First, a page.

Managing Local Linux Users & Groups | Mostafa Mahmoud | Skillshare

Playback Speed


  • 0.5x
  • 1x (Normal)
  • 1.25x
  • 1.5x
  • 2x

Watch this class and thousands more

Get unlimited access to every class
Taught by industry leaders & working professionals
Topics include illustration, design, photography, and more

Watch this class and thousands more

Get unlimited access to every class
Taught by industry leaders & working professionals
Topics include illustration, design, photography, and more

Lessons in This Class

7 Lessons (1h 11m)
    • 1. 00 Class Five Overview

      1:56
    • 2. 01 Linux Users and Groups

      7:08
    • 3. 02 Gaining Superuser Access

      13:48
    • 4. 03 Managing Local User Accounts

      16:34
    • 5. 04 Managing Local Group Accounts

      6:44
    • 6. 05 Managing User Passwords

      18:13
    • 7. Exercise 6

      6:52
  • --
  • Beginner level
  • Intermediate level
  • Advanced level
  • All levels

Community Generated

The level is determined by a majority opinion of students who have reviewed this class. The teacher's recommendation is shown until at least 5 student responses are collected.

11

Students

--

Projects

About This Class

RHEL 8 / CentOS 8 Linux Administration - RHCSA 8 - Class Five

Managing Local Linux Users & Groups

Hi, I'm Mustafa Mahmoud. A Senior Linux Administrator and Online Instructor. I have been working as Linux System Administrator for more than ten years, currently devoted to teaching. I like to share my knowledge with others and help them advance in their careers.

Students testimonials - See what others say!

  • Siddharth Kumar: I really loved the course content and the way all details have been explained by the trainer, it will certainly help me or anyone else to improve their Linux administration skills.
  • Eric Voigt: Excellent overview of the basic skills, well organized and taught.
  • Suman Mandal: This course was useful to me. I have learned many things that were not clear to me. Thank you.

What you should know before starting

In this class you will learn:

Users and Groups:

  • What a multi-user system is.
  • Using the id command.
  • Using the ps command.
  • The /etc/passwd file.
  • What a group is.
  • The /etc/group file.
  • The primary groups.
  • The supplementary groups.

Gaining Superuser Access:

  • What a root user is.
  • Switching users with the su command.
  • Running commands as root with the sudo command.
  • The /etc/sudoers file.
  • The group wheel.
  • The PolicyKit.

Managing Local User Accounts:

  • Managing local users.
  • The useradd command.
  • The /etc/login.defs file.
  • The usermod command.
  • The userdel command.
  • The id command.
  • The passwd command.
  • The UID ranges.

Managing Local Group Accounts:

  • Managing supplementary groups.
  • The groupadd command.
  • The groupmod command.
  • The groupdel command.
  • The usermod command.

Managing User Passwords:

  • Shadow passwords and password policy.
  • The /etc/shadow file.
  • The authselect command.
  • Password aging.
  • The chage command.
  • Using the date command to calculate a date in the future.
  • Restricting access.
  • The nologin shell.

What's next?

RHEL 8 / CentOS 8 Linux System Administration - RHCSA 8 - Class Six

Meet Your Teacher

Teacher Profile Image

Mostafa Mahmoud

Data Scientist/ML Engineer/Linux Expert

Teacher

Hello, I'm Mostafa. A data scientist, ml engineer, and Linux expert. I worked for ten years as a Linux systems administrator at Express, then I had the opportunity to turn to data science. Because of my passion for this field and my keen attention to detail, I got my Udacity certifications to work as a data scientist and machine learning engineer. The most recent projects I worked on were Finding Donors for CharityML, a full exploratory and explanatory analytics work project for Ford Go Bike company trips data, and creating a logistic regression to predict absenteeism. I'm working on improving my skills and looking for job opportunities that will help me in this direction.

Skills: Python, SQL, Linux
Applications: Jupyter Notebook, Google Colab, Weka, P... See full profile

Class Ratings

Expectations Met?
    Exceeded!
  • 0%
  • Yes
  • 0%
  • Somewhat
  • 0%
  • Not really
  • 0%
Reviews Archive

In October 2018, we updated our review system to improve the way we collect feedback. Below are the reviews written before that update.

Why Join Skillshare?

Take award-winning Skillshare Original Classes

Each class has short lessons, hands-on projects

Your membership supports Skillshare teachers

Learn From Anywhere

Take classes on the go with the Skillshare app. Stream or download to watch on the plane, the subway, or wherever you learn best.

Transcripts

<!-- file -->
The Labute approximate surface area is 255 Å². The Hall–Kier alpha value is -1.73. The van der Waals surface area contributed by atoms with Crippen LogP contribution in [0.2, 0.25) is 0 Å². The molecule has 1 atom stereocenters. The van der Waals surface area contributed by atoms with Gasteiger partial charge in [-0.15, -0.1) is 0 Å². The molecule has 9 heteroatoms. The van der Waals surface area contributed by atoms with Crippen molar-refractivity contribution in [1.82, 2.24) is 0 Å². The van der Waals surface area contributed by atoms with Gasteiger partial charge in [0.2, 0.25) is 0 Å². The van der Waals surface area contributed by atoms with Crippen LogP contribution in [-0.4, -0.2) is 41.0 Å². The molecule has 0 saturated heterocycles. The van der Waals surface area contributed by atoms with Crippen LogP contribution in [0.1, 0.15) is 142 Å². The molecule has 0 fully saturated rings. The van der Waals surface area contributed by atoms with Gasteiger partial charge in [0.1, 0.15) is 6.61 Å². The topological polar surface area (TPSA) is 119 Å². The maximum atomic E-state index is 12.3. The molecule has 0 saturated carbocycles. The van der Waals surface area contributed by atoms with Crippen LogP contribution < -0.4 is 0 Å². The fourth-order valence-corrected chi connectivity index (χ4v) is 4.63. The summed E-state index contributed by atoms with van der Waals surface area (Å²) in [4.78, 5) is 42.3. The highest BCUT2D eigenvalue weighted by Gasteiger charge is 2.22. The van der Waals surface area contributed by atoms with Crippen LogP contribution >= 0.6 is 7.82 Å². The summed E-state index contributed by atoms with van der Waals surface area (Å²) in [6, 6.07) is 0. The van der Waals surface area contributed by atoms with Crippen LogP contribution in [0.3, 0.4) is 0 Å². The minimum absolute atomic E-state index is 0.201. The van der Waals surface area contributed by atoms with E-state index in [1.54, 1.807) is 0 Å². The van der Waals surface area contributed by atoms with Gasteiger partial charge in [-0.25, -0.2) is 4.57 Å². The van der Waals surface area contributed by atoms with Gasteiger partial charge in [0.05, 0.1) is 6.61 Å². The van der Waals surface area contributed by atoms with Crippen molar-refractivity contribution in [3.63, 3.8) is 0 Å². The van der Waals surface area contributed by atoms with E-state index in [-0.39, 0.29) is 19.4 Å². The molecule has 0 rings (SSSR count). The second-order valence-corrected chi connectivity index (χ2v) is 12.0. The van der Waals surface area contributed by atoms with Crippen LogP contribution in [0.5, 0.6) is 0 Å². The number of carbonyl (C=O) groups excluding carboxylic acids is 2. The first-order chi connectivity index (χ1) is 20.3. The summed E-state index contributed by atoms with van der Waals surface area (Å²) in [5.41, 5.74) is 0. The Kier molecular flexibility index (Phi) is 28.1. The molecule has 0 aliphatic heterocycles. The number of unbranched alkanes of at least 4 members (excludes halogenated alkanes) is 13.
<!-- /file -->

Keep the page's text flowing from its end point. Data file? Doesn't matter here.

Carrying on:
1. 00 Class Five Overview: Classify, overview, managing local Linux users and groups. In this class, you will learn what a multiuser system is using the id command, using the BS comment, the sludge, ETC. Slash password file. What a group is. The sludge ETC. Slash group file. The primary groups, the supplementary groups. What a root user is, switching users with the SU command, running commands as root. With this you do commend the sludge, ETC. Slash, see you doers file. The group wheel, the policy kit. Managing local users, the user edX command, the sludge, ETC. Slash login dot d fs file. The user mood command, the user del, command, the id command, the best route command. The user id ranges. Managing supplementary groups. The group Ed command, group mode Command, the group del command, the user mode, comment, shadow buzzwords, and Bedford policy, the sludge, ETC, slash shadow file. The select command, password, ageing, the change each command. Using the date command to calculate a date in the future, restricting access. The normal again shell. 2. 01 Linux Users and Groups: Linux users and groups. After completing this lecture, you should be able to explain the role of users and groups on a Linux system and how they are understood by the computer. The next is a multi-user system. And operating system is considered multi-user if it allows multiple people to use a computer and not affect each other's stuff like files and preferences. Every process which is running programs on the system runs as a particular user, and every file is owned by a particular user. Accessing to files and directories are restricted by user. And the user associated with a running process determines that the files and directories accessible to that process. You can use the id command to show information about the current logged in user. As you can see here, it shows the UID, which is the user ID, and GID, which is the group ID and the groups for the current user. Basic information about another user can also be requested by basing in their user name of that user is the first argument to the ID command. For example, to view the user associated with a file or directory. You can use the ls dash l comment. Like here. The animals file is associated with the user and statistic group. The fields displayed here represents file permissions, number of links, the owner name, the group name, the file size, the time of last modification, and the file or the directory name. File permissions are displayed as following. First character is dish or L, or D. A dash represents a file. D indicates a directory, and L is a symbolic link or softly, followed by three sets of characters three times, indicating permissions for owner, group and the other. R means readable and W writable and executable. To view process information, you can use the BS comment. The default is to show only processes in the current shell. And we can use the option to view all processes with a terminal. To view the user associated with a process include the u option. The first column shows the username. The output of the previous commands displays users by name. But internally, the operating system takes users by a user ID, you ID number. The mapping of names to numbers is defined in databases of account information. By default, systems use the sludge, ETC. Slash password file to store information about local users. The format of the sludge, ETC. Slash password file follows seven colon separated fields. The first field is for the username, the second for the password, the third for the user ID, the fourth for the group ID, the fifth for the G equals field, six for the user home directory, and seven for the shell used. The first field username is a mapping of a user ID to an aim for the benefit of human users. The second field, password, is where historically passwords were kept in an encrypted form it today they are stored in a separate file, sludge, ETC, slash shadow. The third field, user ID is a number that identifies the user at the most fundamental level. The fourth field, Group ID, in the user's primary group ID number. The fifth field, glucose, is typically used to record the general information about the account or its user, such as the users real name and phone number. The sixth field, slash home slash username, is the location of the user's personal data and the configuration files. And the seventh field, sludge spins less fish, is a program that runs as the user logs in. For a regular user, this is normally the program that provides the user's common line Brom bit. What is a group in Linux? The next groups are a mechanism to manage a collection of computer system users. Like users, Linux groups have an M and a number, which is a group ID. Local groups are defined in slash slash Group file. Primary groups. Every user has exactly one bribery group for local users, the primary group is defined by the group ID number of the group listed in the fourth field of the sludge, ETC, slash password file. Normally the bribery group owns new files created by the user. And normally the primary group of a newly created user is a newly created group with the same name as the user, and the user is the only member of this user private group, supplementary groups. Users may be a member of 0 or more supplementary groups. Users that are sedimentary members of local groups are listed in the last field of the group's intrigue in the sludge sludge Group file. For local groups, user membership is determined by a comma separated list of users found in the last field of the group's entry in the sludge sludge group file. Supplementary group membership is used to help ensure that users have access permissions to files and other resources on the system. I hope this has been informative for you and I'd like to thank you for viewing. 3. 02 Gaining Superuser Access: Gaining superuser access. After completing this lecture, you should be able to run commands as the superuser to administer a Linux system. Most operating systems have some sort of superuser IE users that has all power over the system. This user is the root user. He has the power to override normal privileges on the file system and is used to manage and administer the system in order to perform tasks such as installing or moving software and to manage system files and directories, I user must escalate privileges to the root user. Most devices can only be controlled by root, but there are a few exceptions. For instance, removable devices, such as USB devices, are allowed to be controlled by a normal user. Thus, an Android user is allowed to add and remove files and otherwise managed a removable device, but only root is allowed to manage or fix hard drives by default. This unlimited privilege, however, comes with responsibility. The root user has unlimited power to damage the system, like remove any pies and directories, removing user accounts, adding backdoors and others. If the root account is compromised, someone else would have administrative control on the system throughout the course, administrators will be encouraged to log in as a normal user and escalate privileges to root only when needed. The root account on Linux is roughly equivalent to the local administrator account on Windows. Note that most system administrators like into an umbrella user account and use various tools to temporarily gain root privileges like Switch User, C, u du, or bossy kit. Logging in as the administrative user. The entire desktop environment unnecessarily runs with administrative privileges. In that situation, in a security vulnerability which would only compromise the user account has the potential to compromise with the entire system. In recent versions of Microsoft Windows, administrator disabled by default in features such as a user account control are used to limit administrative privileges for users until actually needed. In Linux WC kit system, if the nearest equivalent to user account control. Switching users with the Switch User command. The SU comment allows a user to switch to a different user account. Username is not specified. The root account isn't blind. When invoked as a regular user, type SU two switch to the root user, followed by enter. A Brahmin display asking for the password of the account you are switching to. When invoked as root to switch to woo user type ASU, followed by the username and breast enter. Here, there is no need to enter the account password as you are switching from the root user account. The comment is you followed by username, started and unplugging shell. Why did the command SU space? This space test starts elegant shell. The main difference between using the command is u and using the comment is you space dish. Here we use the command SU dish to switch to the root user, followed by inter. Here, as you can see, using the command is used. This dish sits up there shall environment as if this were a clean login. Is that user, while using the comment is you only just starts a shell as that user with the parent environment settings. In most cases, administrators want to run the comment is you space dish to get the user's normal settings. Note that the SU command is most frequently used to get a command line interface which is running, is another user typically route. However, with the dash c option, it can be used like the Windows utility run to run an arbitrary program is another user. For example, to show the sludge, ETC, slash pseudowords file. You can use the command running commands as root. With this, you do comment. Fundamentally, the next implements a very restricted permissions model. Group can do everything, other users can do nothing pull systems related tasks. The common solution previously discussed is to allow standard users to temporarily become root using the Switch User command. The disadvantage is that while acting as route, all the privileges and responsibilities of routes are granted. Not only can the user restart the observer, but they can also remove the entire sludge, ETC, directory. Additionally, all users requiring superuser privilege in this manner must know the root password. The sudo command allows a user to be permitted to run a command as root or as another user based on settings in the sludge, ETC. Slash pseudowords fight. Unlike other tools such as Switch User C, you do requires users to enter their own buzzword for authentication, note the password of the account they are really trying to access. This allows an administrator to hand out fine-grained permissions to users to dedicate system administration tasks without having to hand out the root password. For example, when CO2 has been configured to allow the user to run the command user mode as root MOOC could run the following command to lack a user account. Is the user move is not allowed to run this command as root and the user is not. Letting the user account disk has failed. The easiest way to get a user access without multiplying your servers you doers file is to use the user mode common to aid the user to the wheel Group, for example. And to check. And to make the group with the primary group for the user MOOC, we will need to use the dish lowercase g option. And to check, we can check using the command. Let's try it again, looking at the test user account. User account succeeded. If we try to switch user to user account. As you can see, authentication failure. Now the test user account is logged. Also, you can use the best food command to lock, unlock Bridget, the status of a user account. You can use this lowercase L to lock the user account. Dish, lowercase u to unlock the user account. And this, our keys is to check the status of a user account. Now, let's check the status of that user account. Note that only root can use this command. And to unlock the user account, type that command. As you can see, the unlocking succeeded. Now let's try to switch to the test user accounts. As you can see, the switching succeeded. One additional benefit to using pseudo Is that all commands executed using pseudo are lagged by default to sledge board. Secure file. In Red Hat Enterprise Linux seven and up full members of group we can use Tudou drawn commands as in user, including route. The user will be prompted for their own buzzword. This is a change from Red Hat Enterprise Linux six and ealier users who were members of group. We'll get this administrative access by default, Enterprise Linux six and earlier. As you can see, this line in this you do or spite allows people in group. We'll run all commands. Node that it had Enterprise Linux, sex didn't grant group, we'll in a special privileges by default, sites which have been using this group. Maybe surprised when Red Hat Enterprise Linux seven automatically grants all members of willful sudo privileges. This could lead to unauthorized users getting superuser access to Red Hat Enterprise Linux systems. Historically, membership in group wheel has been used by Unix-like systems to prevent or control superuser access. Most System Administration applications with a GUI, US policy came to Brown, but users for authentication and to manage Root Access. In Red Hat Enterprise Linux seven and up policy kit may also prompted members of goodwill for their own buzzword in order to get root privileges when using graphical tools. This is similar to the way in which they can use you do to get those privileges at the shell Brahmins policy get grants these privileges based on its point configuration settings separate from pseudo. Thanks for viewing. 4. 03 Managing Local User Accounts: Managing local user accounts. After completing this lecture, you should be able to create, modify, luck, and lead locally defined user accounts. And number of command line tools can be used to manage local user accounts. First, they user add comment. Linux is a multi-user system, which means that more than one person can interact with the system at the same time. As a system administrator, you have the responsibility to manage the system's users and groups by creating and removing users and assign them to different groups. In Linux, you can create a user account and assign the user to different groups using the user add command. For example. To use the user add comment. First, you will need to switch to the root user. Then type user ID, followed by the new username. For example, Thera. This sits reasonable defaults for all fields in sludge, ETC. Slash password file when run without options. To check. It doesn't sit in invalid password by default. And only the root user can login and password is set. To set Sarah user password. You can use the command. You can use the user eight dash, dash help option to display the basic options that can be used to overwrite the default. In most cases, the same options can be used with the user mode comment to modify an existing user. The slash slash login dot d fs phi. Some defaults such as the default password, ageing rules and the range of valid user ID numbers are read from the sludge, ETC. Slash login dot DFS file. Values in this file are only used when creating new users. A change to this file will not have an effect on any existing users. The user mode Command and Linux distributions. The command user mode is used to modify or change any attributes of n already created user account via command line. Such as change user's home directory, login name, login, shell, password, expiry date, or others. It is similar to the user aid or edX user commands, but the login granted to an existing user. Only the user root is allowed to execute user mode comment. When we execute the User Mode command in terminal, the following files are used and affected. Slash slash password file, producer account information, shadow file for secure account information. And only the root user control this file. This file contains the user's passwords, sludge, ETC. Slash Group file for group account information. Shadow file for secure group account information. Lagging, DFS file, core shadow passwords, sweet configuration. As we said before, you can use the user mode dash, dash l option to display the basic options that can be used to modify an account. Determine user mode comment options include that this e option is used with the dish uppercase G option to append the user to the supplemental groups mentioned without removing the user from other groups that they see comment option to add a value such as a filename to the field. The DSD home directory option to specify a new home directory for the user account. That this g group option specified the primary group for the user accounts. The dish uppercase G groups option specified a list of supplementary groups for the user account. The dish uppercase L lack option to lack a user account. The dish em, move home, option to move a user home directory to a new location must be used with the HD option. The dish S Shell option, to specify a new ligand shell for the user account. And the dish uppercase you unlock option to unlock a user account. For example, to sit a brief comment about the user account using the dish C option. Now to check. Let's take another example for setting the user test account expiry date using this option before setting up an expiry date on the user test. Let's first check that this account expired status using the change is command to change it to first engineering 20-25, using the user mood command. To check the user dealt comment. The user dealt command is used to delete a user account and the related files. This command basically modifies the system account files, deleting all the interests which referred to the username login. It is a low-level utility for removing the users. It removes it the user from the sludge, ETC, slash password file, but leaves the home directory intact by default, you can use the user's username command to remove the user and the user's home directory. For example. To remove the user folks and his home directory. To check node that when a user is removed with the user del comment without the dish, are options specified? The system will have the files that are owned boy, and an assigned user ID number. This can also happen when files created by a deleted user exists outside the home directory. This situation can lead to information leakage and other security issues. And it had Enterprise Linux seven and up, the user add command assigns new users the first free user ID number available in the range starting from user ID 11000 or above. Unless one is explicitly specified with the Des you user ID option. Have the information leakage can occur if the first Fi user ID number had been previously assigned to a user account which has since been removed from the system. The old user's user ID number will get assigned to the new user, giving the new user ownership of the old users or meaning files. This scenario demonstrates this situation. If we added a new user and you home directory will be created for SEM. And if we deleted the user same without adding the desk or option, the home directory of the user same will remain as it is. Notice that when we created a new user, Yara, and here user ID become the same user ID that Sam was taking you around now owns all files that Sam once owned. Depending on the situation, you can do the following to get rid of all of the user's files. First, you can delete the removed user's home directory using the RM dash R username comment. For example, to remove same home directory. Note that if you are in the home directory, you don't need to specify the full path to same. You can type them directly. Heave, you need to tie BS for every file in the directory. Same. Instead of this, you can press control C to exit that they're moving to the comment to force the deletion without asking to check. The second way, you can find an own files and directories by running the command. Then you can delete every file in the output of the previous command using the RAM comment. The id command. The id command is used to display user information, including the user's ID number and the group membership. Using the ID username command will display user information for username, including the user's ID number and the group membership. For example. The best would command. The best word Username command can be used to either set the user's initial password origins, that user's password. If used without specifying username, it will prompt for changing the current user password. The root user can set a password to any value. For example, to set a password for the user Sarah. And I said you will be displayed with a password doesn't meet the minimum recommended criteria, but it's followed by a drumbeat to retype the new buzzword and all tokens are updated successfully. A regular user must choose a password which is at least eight characters in length and is not based on a dictionary reward, the username or the oblivious buzzword. The user ID to interests specific user ID numbers and ranges of numbers are used for specific purposes. Weighted head Enterprise Linux, user ID 0 is always assigned to the super user account. Root. User id one to 200 is the range of system users are saying aesthetically to system processes weighted head for internal IT head system user accounts, files and directories can be owned by these accounts. User ID to a 101 to 999 is a range of system users used by system processes that don't own files on the file system. They ultimately assigned dynamically from the available pool with the software that needed them is installed. Brooklyn's R1 is these under-privileged system users, in order to limit their access to just the resources they need to function. User ID when 1000 and above if the range available for assignment two regular users. Note that prior to Red Hat Enterprise Linux seven, the Convention would that user id one to 499 was used for system users and user id 500 and above for regular users. Default read just used by user ID and group. It can be changed in the sludge, ETC. Slash login dot DFS phi 5. 04 Managing Local Group Accounts: Managing the local group accounts. After completing this lecture, you should be able to create, modify, and lead locally defined group accounts. Managing supplementary groups. A group must exist before a user can be added to that group. Several command line tools are used to manage local group accounts. The group add comment. The group ed group name command without options uses the next available Group ID from the range is specified in the slash slash login dot DFS pile. As you can see here, the group ID minimum number is 10000 and the group ID maximum number is 60 thousand. Note that you can use the group. This group ID command specifying a specific group ID. For example, to add a new group by phone with a Group ID 2 thousand. To check. Note that given the automatic creation of user Brexit groups, that takes group ID 1000 and above is generally recommended to set aside a range of group ID numbers to be used for supplementary groups. High range will avoid a collision with assessment group group ID from 0 to 999. Using the dash R option with the group add comment will create assistant group using a Group ID from the range of valid system group ID numbers listed in the sludge. It is eat slash login dot d fs file. For example, to add a system group Java users. To check. As you can see, the Java users group ID is 974 in the range between 0999. The group not comment. The group not command is used to change a group name to a group ID mapping. You can use that as an option to specify a new name. For example, to change the group name Java uses to Java app to check. And you can use the option to specify a new group ID. For example, to change the biofilm group group ID to 5 thousand. And to check the group didn't comment. You can use the tail command to remove a group, for example, to move the Java App group. Here I used the grep command to select Java app from the group file. If exist, is there is no result, then Java is deleted successfully. Knew that a group may not be removed. If it is the primary group of any existing user is with user, then Comment. Check all file systems to ensure that no file zoom-in owned by the group. The user mode comment. The membership of a group is controlled with user management. You cannot change a user's brain regroup with the user moves the z group name command. For example, to make the group move the bribery group for the test user. And to check. And you can add a user to a supplementary group with a user mood. This EA, uppercase G, group name, username comment. For example, to add the user test to a supplementary group. And to check. Here, the use of the option is to make user mode function in the mood. Without it, the user would be removed from all other supplementary groups. I hope this has been informative for you and I'd like to thank you for viewing. 6. 05 Managing User Passwords: Managing user buzzwords. After completing this lecture, you should be able to lack accounts manually or by sitting a buzzword easing policy in the shadow password file. Shadow buzzwords and password policy. In the distant past, encrypted passwords were restored in the audit, readable sludge, ETC, slash bus route file. This was thought to be reasonably secure until dictionary attacks on encrypted passwords became common. At that point, the encrypted passwords or password hashes will move to the more secure sludge, ETC, slash shadow file. This new file also allowed buzzword aging and explaination features to be implemented. There are three pieces of information is stored in a modern buzzword hash. The ID, the salt, and the encrypted hash. The first part is the hashing algorithm. The number six indicates a secure hash algorithm. 512 is used. Number five indicates a secure hash algorithm to a 156 is used. And number one, I beams when an MD5 hash is used. The second board is the salt used to encrypt the hash. This is originally choosing at random. The salt and the unencrypted buzzwords are combined and encrypted to create the encrypted password hash, which is the third board. The use of assault prevents two users with the same password from having identical interests in the sludge, ETC, slash shadow file. And the third birth, if the encrypted hash. When a user tries to log in, the system looks up the entry for the user in the sludge, ETC. Slash shadow file combines the salt for the user with the unencrypted password that was tied in and encrypted them using the hashing algorithm specified. If there isn't matches the encrypted hash the user typed in the right password. If the result doesn't match the encrypted hash, the user typed in the wrong password and login at ten bit fields. This method allows the system to determine if the user typed in the correct password without storing that buzzword in a form usable for logging in. With that Enterprise Linux aboard to strong password hashing algorithms, secure hash algorithm to a 156 Algorithm five and thicker hash algorithm by a 112 algorithm six, both of the salt string and the encrypted hedge or longer for these algorithms. Red Hat Enterprise Linux, it and centers, it defaults to using secure hash algorithm by a 100 and twelv encryption. You can check using the sludge, ETC. Slash, select sludge system, dish, oath file or sludge, ETC. Stage Select slash buzzword niche. Using the command. Both select, test IS both Select is a utility that simplifies the configuration of user authentication on edit head Enterprise Linux host. The popular options that you can use with this command. Dash e to print the content of all files, DHS, brent password file content. And this b. Also to bring the best word Daesh file content. It is eat less shadow file format. The format of the sludge, ETC. Slash shadow file follows nine colon separated fields. First field, mean. Second, password. Third, plus the change. The fourth, minimum edge. Fifth, maximum age. The sixth, warning. The seventh, inactive. Ate, expired. And the last blank. The first field nim, is the login name and Must be a valid account name on the system. Second buzzword is the encrypted password and password field, which starts with an exclamation mark, means that the buzzword is loved. Third, plus the change is the date of the last password change, represented as the number of days since January 19, 74th minimum edge is the minimum number of days before a buzzword may be changing, where 0 means no minimum age requirements. Fifth, max age. Is the maximum number of days before a buzzword must be changed. Sixth, warning is the owning barrier. That password is about to expire, represented in days where 0 means no warning given. Seventh, inactive is the number of days and account means active after a password has expired, I user mister luck into the system and they change the buzzword during this period. After the specified number of days, that count is lagged, becoming inactive. It expire is the account exploration did represented as the number of days since first January 19, 79th. Blank is blank field that is reserved for future use. Password eating. This diagram relates the relevant buzzword imaging parameters which can be adjusted using the change is common to implement a buzzword aging policy. Let's take some examples. Using the change is DSD 0 username command will force a buzzword update on next login. For example. Now let's try to switch user to Judy. You are required to change your buzzword immediately. Administrator enforcement. You can use the change is this username command to list a usernames current settings, for example. Another example. You can use the change is this uppercase 0s, followed by eight years. This month, Daesh days command to expire and account on a specific day, for example. And to check using the dead comment to calculate a date in the future. You can use the date command to calculate it in the future. For example. Here we use this command to 845 days to the current date. Restricting access. Because the change is command, an account exploration can be set. Once the did is leachate, the user can't log into the system interactively. You can use the User Mode command to lack an account with the dish uppercase L option. For example, to luck Tom account to check. And you can use the user mode, this upper case u userName comment to unlock the user account. For example, to unlock their user account, and to check. Another example. When a user has lifted, accompany the administrator me luck and xbar and account with a single user mode comment, that it must be given as the number of days since January first 1970. This is done using the dish option, followed by the number of days since January first 1970. To check. As you can see, when added 1D to January first 1970, January second 1970. Or instead of the number of days since January first 1970, you can add the date of expire this month, this D, for example. And to check, lacking the account prevents the user from authenticating with a password to the system. It is the recommended method of preventing access to an account by an employee who has left the company. If the employee returns, the account can literally be a lagged with the user mood, this uppercase you username comment. And if the account was also expired, be sure to also change the explanation. Did the NO ligand shell. As a system administrator, you will inevitably perform shuttle system maintenance is at some point or another a few times, your system may also encounter some problems and you will be forced to vote it down to fix the problems. Whatever the situations is. It is a good idea to prevent regular users from connecting to the system. Another situation is that sometimes I user needs an account with a password to authenticate, to assist them, but doesn't need an interactive shell on the system. For example, a mail server may require an account to store meal and password for the user to authenticate with Emil client used to retrieve meal. That user doesn't need to look directly into the system. A common solution to these situations is to set the user's login shell to the sludge is spin. No login file. If the user attempts to log into the system directly, the NO ligand shell will simply close the connection. For example, to set the user's desk lagging shell to the sludge Spin slash no login file. Now let's try switching user to the user test. As you can see, setting the user test login shell to the sludge Spin slash no login file succeeded. Mood that instead of the user mode is command, you can use the dish command. Or you can simply open the sludge less basswood file using any of your favorite command line text editors like them or nano, and change a specific user shell. For example. To switch, that is user shell to slash bin slash bash. First we will need to enter the insert mood by pressing the in-breath escaped to enter the command mode. Type column WQ to save and exit, followed by Enter. Now let's try to switch to the user test. As you can see, switching succeeded. Note that use of the normal ageing shell prevents interactive news of the system, but doesn't prevent all X's. Ie user may still be able to authenticate and upload already tried files through applications, such as with applications, file transfer programs, or mid leaders. I hope this has been informative for you and I'd like to thank you for viewing. 7. Exercise 6: Exercise six explanation. The id command to show information about another user in the system. To you all processes within a terminal and the user associated with each process using the abs command. Switch to the root user providing the root default login environment. I will do this by adding a dash after command to check the SUN list commands to show the sludge. As a regular user. Switch to the root user. Now to add a new user makes using the user add command. To add a bass for using the basswood command. To add a brief comment about the user makes in the field in the slash slash password file using the user mode command. To check for the user account to January tenth, 20-30, using the user mode command. To get the new expiry date using the change is command. To delete the account and home directory using the user del command to check next to the group as a supplementary group. Using the user mode command. To check the group for the user makes, using the user mode command to check using the sudo and get commands as a producer makes when mixed login using change to Locke's account using the user mode Command. Thanks for viewing.